3. If you do a good enough job, you’ll eventually find yourself training your competition. This includes former interns, employees, and even clients. Consider it a compliment and never stop learning or you’ll fall behind the people you helped jumpstart.

4. Some of the best equipment investments I’ve made include a ping-pong table, mini-basketball hoop for the warm-up area, and a cornhole set-up. Everyone likes to talk about making their gym a third space for their clients, but most don’t deliver the amenities that inspire said clients to embrace that mentality.

5. Clients break clipboards at an astonishing rate. In close to 15 years of strength training, I can’t remember a single moment where I found myself dropping a dumbbell on a clipboard. How do I find myself replacing 50 wood clipboards annually?

6.If you say you open at 12:00pm, you can expect the phone to ring repeatedly from 11:55am until 12:15pm, and roughly 1% of all callers will leave a message. The rest will just hang up and call back continuously until they break your will.

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7. If your lease is expiring this year, and you intend to renew, start the dialogue 6-9 months out. A good landlord will do this for you, but many of you have less-than-good landlords. You never know if they intend to sell the building, choose not to offer you to stay, or even triple your rent. You can’t afford to begin a new property search 30-90 days prior to needing a new home.

8. The canned responses feature in Gmail just may be the single most impactful time-saving mechanism you’re not using. I’ll bet a quick search of the term using the Google Machine just may get you pointed in the direction of productivity if you’re interested.

9. When a fitness business tries to reposition its training model, it exposes itself to the risk of alienating the longtime customers who chose their gym for what it was in the first place. You can’t just declare that your established personal training facility will be a semi-private gym moving forward and expect clients to fall in line. Remember the haphazard roll out of “New Coke?” That’s about how well you can expect it to go.

10. Your coaches and interns need to know that you believe in their potential, and simply adding them to the team isn’t enough to convey that message. The next time a coach tells you that he aspires to one day coach in the NFL, tell him you know he can get there. And then ask how you can help.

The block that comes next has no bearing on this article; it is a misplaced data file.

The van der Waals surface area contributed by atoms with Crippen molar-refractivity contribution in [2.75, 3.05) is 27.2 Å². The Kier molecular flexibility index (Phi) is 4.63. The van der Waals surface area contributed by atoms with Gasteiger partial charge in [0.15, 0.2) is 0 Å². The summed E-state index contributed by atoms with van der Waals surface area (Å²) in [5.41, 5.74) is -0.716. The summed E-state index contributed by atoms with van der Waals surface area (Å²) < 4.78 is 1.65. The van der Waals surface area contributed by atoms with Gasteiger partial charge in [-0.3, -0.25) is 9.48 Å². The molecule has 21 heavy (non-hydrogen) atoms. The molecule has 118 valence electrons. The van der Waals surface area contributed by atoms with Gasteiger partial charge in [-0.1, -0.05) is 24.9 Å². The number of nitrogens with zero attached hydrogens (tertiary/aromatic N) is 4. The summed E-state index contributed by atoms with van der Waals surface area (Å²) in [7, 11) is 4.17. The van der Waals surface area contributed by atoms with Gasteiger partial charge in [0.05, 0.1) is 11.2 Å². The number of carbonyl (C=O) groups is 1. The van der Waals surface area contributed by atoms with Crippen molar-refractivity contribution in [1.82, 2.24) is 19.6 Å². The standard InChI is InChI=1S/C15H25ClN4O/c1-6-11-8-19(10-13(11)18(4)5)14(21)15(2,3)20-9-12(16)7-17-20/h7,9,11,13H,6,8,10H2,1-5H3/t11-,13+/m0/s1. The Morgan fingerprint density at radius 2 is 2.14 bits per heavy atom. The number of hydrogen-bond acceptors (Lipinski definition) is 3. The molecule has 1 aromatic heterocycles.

11. Self-proclaimed “efficiency gurus” are going to tell you you’re leaving money on the table if you waste time swiping credit cards, answering phones, and sweeping the floors. Those are tasks to be delegated 100% of the time, they’ll say. Ask them to remind you of how many gyms they’ve owned and operated. None of us are above doing an undesirable task in our small business.

12. There is no such thing as a perfectly harmonious fitness operation. Don’t be fooled by the beautifully crafted Instagram stories and filtered images. We’ve all got “stuff,” and there’s nothing wrong with admitting it.

13. My gym started with a blank spreadsheet and an operating account with $0.00 in it just like yours. In fact, every gym you’ve ever followed and maybe admired did. Your chances on day one are just as good as anyone else’s.

14. Attempting to maintain an existing gym culture instead of allowing it to evolve is a recipe for failure. Culture isn’t installed. Instead, it is the manifestation of a collection of fascinating personalities coming together to make something special. When clients leave the gym, the culture changes. When interns finish up and go back to school, culture changes. When you make a new hire, culture changes. Embrace change.

15. In my experience, there are two types of employees: the ones who thrive on busyness and demanding to-do lists, and those who can’t wait to tell you how exhausted they are when we come out of a quiet time of year and get smashed by an influx of returning athletes. As much as it terrifies you to do so at the start of a busy period, you’ve got to clean house of the coaches that fall into the latter category. You’re better off short-staffed with motivated team members than you are fully-staffed with uninspired contributors. Tear that bandaid off as quickly as possible.

16. Our optimal client-to-coach ratio at Cressey Sports Performance is really just that...ours. We started by putting two kids in the gym with a single coach and quickly realized that adding a third, fourth, and eventually fifth would work perfectly fine without compromising the quality of the product or the client experience. Like everything else in life and business, getting to that point was nothing but a series of trial and error. Stop looking for other business owners to dictate your optimal semi-private model, and start experimenting.